Ynet reported that over 100 Qassam rockets, mortar shells and Grads fired from Gaza into Israel in the course of 24 hours; the Israeli air force “struck    several terror hubs in the Strip.” Ynet

A Palestinian civilian was injured by Israeli artillery fire, and a militant killed in drone strike.    PCHR

Monday November 12


Israeli warplanes opened fire on three different Gaza targets between the hours of 2:20 and 3:20 am; no casualties reported.    PCHR

In the morning, damage was done to a private home inside Israel when a rocket hit its yard. A ceramics factory was later hit, and that evening, two rockets were intercepted by Israel’s “Iron Dome” defense system.    MFA

At 9:07 PM, HaAretz reported that “The representatives of Palestinian militant groups in the Gaza Strip announced an agreement to hold their fire on    Monday, following days of persistent rocket attacks…. However a matter of minutes later, two rockets [exploded] in open fields near [the southern town of]    Sderot. No casualties or damage reported.”    HaAretz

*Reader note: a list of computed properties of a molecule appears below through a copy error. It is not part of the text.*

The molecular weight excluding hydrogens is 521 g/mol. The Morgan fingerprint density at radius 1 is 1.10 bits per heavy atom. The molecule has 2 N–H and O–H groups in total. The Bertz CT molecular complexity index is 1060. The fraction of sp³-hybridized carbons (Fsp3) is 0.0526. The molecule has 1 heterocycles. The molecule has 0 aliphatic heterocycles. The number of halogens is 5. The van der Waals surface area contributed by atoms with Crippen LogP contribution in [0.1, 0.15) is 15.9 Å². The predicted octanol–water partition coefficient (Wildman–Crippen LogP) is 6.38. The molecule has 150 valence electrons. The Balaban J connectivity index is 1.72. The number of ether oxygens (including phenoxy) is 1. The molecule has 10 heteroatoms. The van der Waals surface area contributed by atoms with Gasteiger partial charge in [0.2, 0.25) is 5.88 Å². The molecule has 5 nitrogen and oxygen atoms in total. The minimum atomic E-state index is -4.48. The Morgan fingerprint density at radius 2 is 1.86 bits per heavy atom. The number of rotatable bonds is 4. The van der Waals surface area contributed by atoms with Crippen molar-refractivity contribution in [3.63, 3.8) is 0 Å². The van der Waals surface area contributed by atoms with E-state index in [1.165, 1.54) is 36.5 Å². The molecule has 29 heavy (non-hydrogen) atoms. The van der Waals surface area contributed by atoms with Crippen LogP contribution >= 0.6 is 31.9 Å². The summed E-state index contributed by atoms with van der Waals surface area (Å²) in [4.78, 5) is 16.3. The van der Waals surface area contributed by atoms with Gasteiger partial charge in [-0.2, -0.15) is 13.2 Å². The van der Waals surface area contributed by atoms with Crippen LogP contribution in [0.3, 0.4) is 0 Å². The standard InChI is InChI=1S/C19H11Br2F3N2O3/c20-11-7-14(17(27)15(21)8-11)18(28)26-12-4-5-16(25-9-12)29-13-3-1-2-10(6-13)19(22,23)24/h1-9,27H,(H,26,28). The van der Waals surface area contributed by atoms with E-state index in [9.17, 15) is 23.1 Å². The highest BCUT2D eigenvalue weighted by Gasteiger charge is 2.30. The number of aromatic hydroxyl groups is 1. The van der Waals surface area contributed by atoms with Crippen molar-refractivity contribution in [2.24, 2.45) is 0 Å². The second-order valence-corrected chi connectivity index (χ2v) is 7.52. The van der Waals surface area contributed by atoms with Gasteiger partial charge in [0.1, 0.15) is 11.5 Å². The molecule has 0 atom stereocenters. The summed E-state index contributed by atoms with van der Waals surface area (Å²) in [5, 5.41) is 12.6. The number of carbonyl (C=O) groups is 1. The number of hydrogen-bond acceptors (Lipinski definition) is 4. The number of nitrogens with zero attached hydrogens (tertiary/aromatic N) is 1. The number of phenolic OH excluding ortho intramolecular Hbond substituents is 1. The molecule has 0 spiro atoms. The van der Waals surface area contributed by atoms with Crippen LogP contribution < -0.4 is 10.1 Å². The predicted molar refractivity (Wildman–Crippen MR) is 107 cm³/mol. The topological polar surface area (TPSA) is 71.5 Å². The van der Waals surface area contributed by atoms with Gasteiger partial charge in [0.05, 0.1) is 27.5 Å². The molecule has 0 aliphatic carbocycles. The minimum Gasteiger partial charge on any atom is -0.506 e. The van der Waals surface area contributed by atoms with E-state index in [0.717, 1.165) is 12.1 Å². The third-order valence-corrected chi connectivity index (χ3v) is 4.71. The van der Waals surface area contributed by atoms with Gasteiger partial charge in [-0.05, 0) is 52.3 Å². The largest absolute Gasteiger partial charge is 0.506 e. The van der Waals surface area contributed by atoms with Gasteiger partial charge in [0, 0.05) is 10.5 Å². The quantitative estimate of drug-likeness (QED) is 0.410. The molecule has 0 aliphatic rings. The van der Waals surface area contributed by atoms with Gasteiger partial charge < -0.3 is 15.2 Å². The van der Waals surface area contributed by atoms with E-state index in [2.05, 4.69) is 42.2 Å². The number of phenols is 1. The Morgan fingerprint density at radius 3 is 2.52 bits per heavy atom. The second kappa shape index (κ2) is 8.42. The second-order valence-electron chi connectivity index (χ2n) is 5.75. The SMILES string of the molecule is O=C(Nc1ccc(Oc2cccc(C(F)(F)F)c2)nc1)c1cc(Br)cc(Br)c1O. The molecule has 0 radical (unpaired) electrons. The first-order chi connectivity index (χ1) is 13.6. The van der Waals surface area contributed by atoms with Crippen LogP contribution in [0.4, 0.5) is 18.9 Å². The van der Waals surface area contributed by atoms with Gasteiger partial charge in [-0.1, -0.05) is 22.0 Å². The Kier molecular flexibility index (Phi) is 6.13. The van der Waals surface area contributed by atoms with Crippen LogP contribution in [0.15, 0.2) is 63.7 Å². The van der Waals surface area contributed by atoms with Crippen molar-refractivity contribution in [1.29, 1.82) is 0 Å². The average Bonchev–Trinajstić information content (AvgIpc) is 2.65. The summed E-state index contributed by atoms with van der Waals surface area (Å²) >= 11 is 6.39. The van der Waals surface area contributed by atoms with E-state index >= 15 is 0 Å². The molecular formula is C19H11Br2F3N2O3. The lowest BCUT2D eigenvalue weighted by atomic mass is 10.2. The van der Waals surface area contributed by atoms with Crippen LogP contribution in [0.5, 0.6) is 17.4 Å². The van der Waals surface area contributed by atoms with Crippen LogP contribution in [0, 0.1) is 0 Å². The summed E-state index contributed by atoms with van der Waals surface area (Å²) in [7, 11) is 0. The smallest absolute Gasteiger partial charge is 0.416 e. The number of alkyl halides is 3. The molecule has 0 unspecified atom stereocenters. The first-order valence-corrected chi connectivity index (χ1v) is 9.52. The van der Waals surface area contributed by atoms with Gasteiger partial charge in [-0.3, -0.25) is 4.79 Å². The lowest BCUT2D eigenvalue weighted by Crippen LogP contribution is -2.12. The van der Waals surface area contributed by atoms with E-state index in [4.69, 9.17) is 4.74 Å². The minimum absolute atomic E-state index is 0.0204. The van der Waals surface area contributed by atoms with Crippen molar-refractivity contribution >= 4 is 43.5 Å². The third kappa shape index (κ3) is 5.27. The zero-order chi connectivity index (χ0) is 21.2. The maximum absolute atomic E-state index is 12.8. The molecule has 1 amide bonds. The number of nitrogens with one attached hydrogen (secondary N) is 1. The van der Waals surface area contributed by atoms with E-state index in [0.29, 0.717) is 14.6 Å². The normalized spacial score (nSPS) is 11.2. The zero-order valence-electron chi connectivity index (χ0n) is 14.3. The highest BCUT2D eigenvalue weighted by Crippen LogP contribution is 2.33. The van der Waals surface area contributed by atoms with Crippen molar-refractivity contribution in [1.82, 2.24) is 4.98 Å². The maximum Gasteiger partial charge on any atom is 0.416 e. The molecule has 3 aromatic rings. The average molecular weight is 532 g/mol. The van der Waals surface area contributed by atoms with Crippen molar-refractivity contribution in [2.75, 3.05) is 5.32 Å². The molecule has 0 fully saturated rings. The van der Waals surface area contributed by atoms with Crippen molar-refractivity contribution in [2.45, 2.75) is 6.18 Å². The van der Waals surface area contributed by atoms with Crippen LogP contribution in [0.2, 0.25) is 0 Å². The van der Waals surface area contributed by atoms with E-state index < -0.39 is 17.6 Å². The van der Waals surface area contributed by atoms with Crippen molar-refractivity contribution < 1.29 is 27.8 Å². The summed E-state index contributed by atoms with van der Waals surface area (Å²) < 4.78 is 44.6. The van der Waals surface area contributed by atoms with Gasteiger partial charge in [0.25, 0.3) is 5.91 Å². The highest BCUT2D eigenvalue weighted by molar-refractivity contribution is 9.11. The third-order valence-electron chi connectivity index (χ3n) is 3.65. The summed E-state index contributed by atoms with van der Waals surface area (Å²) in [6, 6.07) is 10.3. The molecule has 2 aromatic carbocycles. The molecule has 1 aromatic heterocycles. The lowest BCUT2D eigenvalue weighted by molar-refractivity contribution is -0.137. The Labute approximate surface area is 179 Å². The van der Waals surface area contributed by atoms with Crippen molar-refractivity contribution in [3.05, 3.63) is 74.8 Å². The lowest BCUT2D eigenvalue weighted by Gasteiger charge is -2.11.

Tuesday November 13

Hamas Prime Minister Ismail Haniyeh praised Gaza’s main militant groups in Gaza for agreeing to the truce: “They showed a high sense of responsibility by    saying they would respect calm should the Israeli occupation also abide by it,” he said.”    Reuters

A rocket exploded in an open area in Ashdod.    MFA

Wednesday November 14